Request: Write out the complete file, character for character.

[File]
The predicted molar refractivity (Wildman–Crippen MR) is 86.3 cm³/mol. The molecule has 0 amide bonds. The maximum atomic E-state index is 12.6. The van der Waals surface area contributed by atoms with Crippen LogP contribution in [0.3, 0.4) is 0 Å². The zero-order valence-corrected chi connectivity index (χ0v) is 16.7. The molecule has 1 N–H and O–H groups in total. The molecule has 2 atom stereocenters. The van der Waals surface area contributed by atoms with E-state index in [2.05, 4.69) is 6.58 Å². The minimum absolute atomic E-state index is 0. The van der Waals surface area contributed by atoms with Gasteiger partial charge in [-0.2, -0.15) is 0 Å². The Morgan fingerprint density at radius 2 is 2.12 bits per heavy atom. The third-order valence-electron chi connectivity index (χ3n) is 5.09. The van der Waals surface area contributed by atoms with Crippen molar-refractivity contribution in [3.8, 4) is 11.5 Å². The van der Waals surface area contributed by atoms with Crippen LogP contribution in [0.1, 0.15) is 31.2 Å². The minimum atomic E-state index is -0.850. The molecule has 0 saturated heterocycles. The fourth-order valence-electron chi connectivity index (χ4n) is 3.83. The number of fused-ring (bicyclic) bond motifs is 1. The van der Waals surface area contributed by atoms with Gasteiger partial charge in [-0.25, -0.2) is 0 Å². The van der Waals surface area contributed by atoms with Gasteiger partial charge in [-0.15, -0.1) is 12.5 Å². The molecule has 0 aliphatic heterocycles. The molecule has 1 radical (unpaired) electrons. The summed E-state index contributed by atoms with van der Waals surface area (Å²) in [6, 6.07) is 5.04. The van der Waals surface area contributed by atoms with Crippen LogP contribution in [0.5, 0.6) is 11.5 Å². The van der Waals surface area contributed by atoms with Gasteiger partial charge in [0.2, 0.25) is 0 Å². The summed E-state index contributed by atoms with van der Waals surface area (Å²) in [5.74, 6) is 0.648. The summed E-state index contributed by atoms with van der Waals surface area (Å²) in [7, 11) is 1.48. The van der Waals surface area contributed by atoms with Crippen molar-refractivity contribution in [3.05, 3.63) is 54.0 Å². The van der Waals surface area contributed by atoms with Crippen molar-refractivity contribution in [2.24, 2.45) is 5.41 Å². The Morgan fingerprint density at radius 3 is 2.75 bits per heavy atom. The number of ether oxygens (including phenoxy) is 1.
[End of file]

The predicted molar refractivity (Wildman–Crippen MR) is 86.3 cm³/mol. The molecule has 0 amide bonds. The maximum atomic E-state index is 12.6. The van der Waals surface area contributed by atoms with Crippen LogP contribution in [0.3, 0.4) is 0 Å². The zero-order valence-corrected chi connectivity index (χ0v) is 16.7. The molecule has 1 N–H and O–H groups in total. The molecule has 2 atom stereocenters. The van der Waals surface area contributed by atoms with E-state index in [2.05, 4.69) is 6.58 Å². The minimum absolute atomic E-state index is 0. The van der Waals surface area contributed by atoms with Gasteiger partial charge in [-0.2, -0.15) is 0 Å². The Morgan fingerprint density at radius 2 is 2.12 bits per heavy atom. The third-order valence-electron chi connectivity index (χ3n) is 5.09. The van der Waals surface area contributed by atoms with Crippen molar-refractivity contribution in [3.8, 4) is 11.5 Å². The van der Waals surface area contributed by atoms with Crippen LogP contribution in [0.1, 0.15) is 31.2 Å². The minimum atomic E-state index is -0.850. The molecule has 0 saturated heterocycles. The fourth-order valence-electron chi connectivity index (χ4n) is 3.83. The number of fused-ring (bicyclic) bond motifs is 1. The van der Waals surface area contributed by atoms with Gasteiger partial charge in [-0.25, -0.2) is 0 Å². The van der Waals surface area contributed by atoms with Gasteiger partial charge in [-0.15, -0.1) is 12.5 Å². The molecule has 0 aliphatic heterocycles. The molecule has 1 radical (unpaired) electrons. The summed E-state index contributed by atoms with van der Waals surface area (Å²) in [6, 6.07) is 5.04. The van der Waals surface area contributed by atoms with Crippen LogP contribution in [0.5, 0.6) is 11.5 Å². The van der Waals surface area contributed by atoms with Gasteiger partial charge in [0.2, 0.25) is 0 Å². The summed E-state index contributed by atoms with van der Waals surface area (Å²) in [5.74, 6) is 0.648. The summed E-state index contributed by atoms with van der Waals surface area (Å²) in [7, 11) is 1.48. The van der Waals surface area contributed by atoms with Crippen molar-refractivity contribution in [3.05, 3.63) is 54.0 Å². The van der Waals surface area contributed by atoms with Crippen molar-refractivity contribution in [2.24, 2.45) is 5.41 Å². The Morgan fingerprint density at radius 3 is 2.75 bits per heavy atom. The number of ether oxygens (including phenoxy) is 1.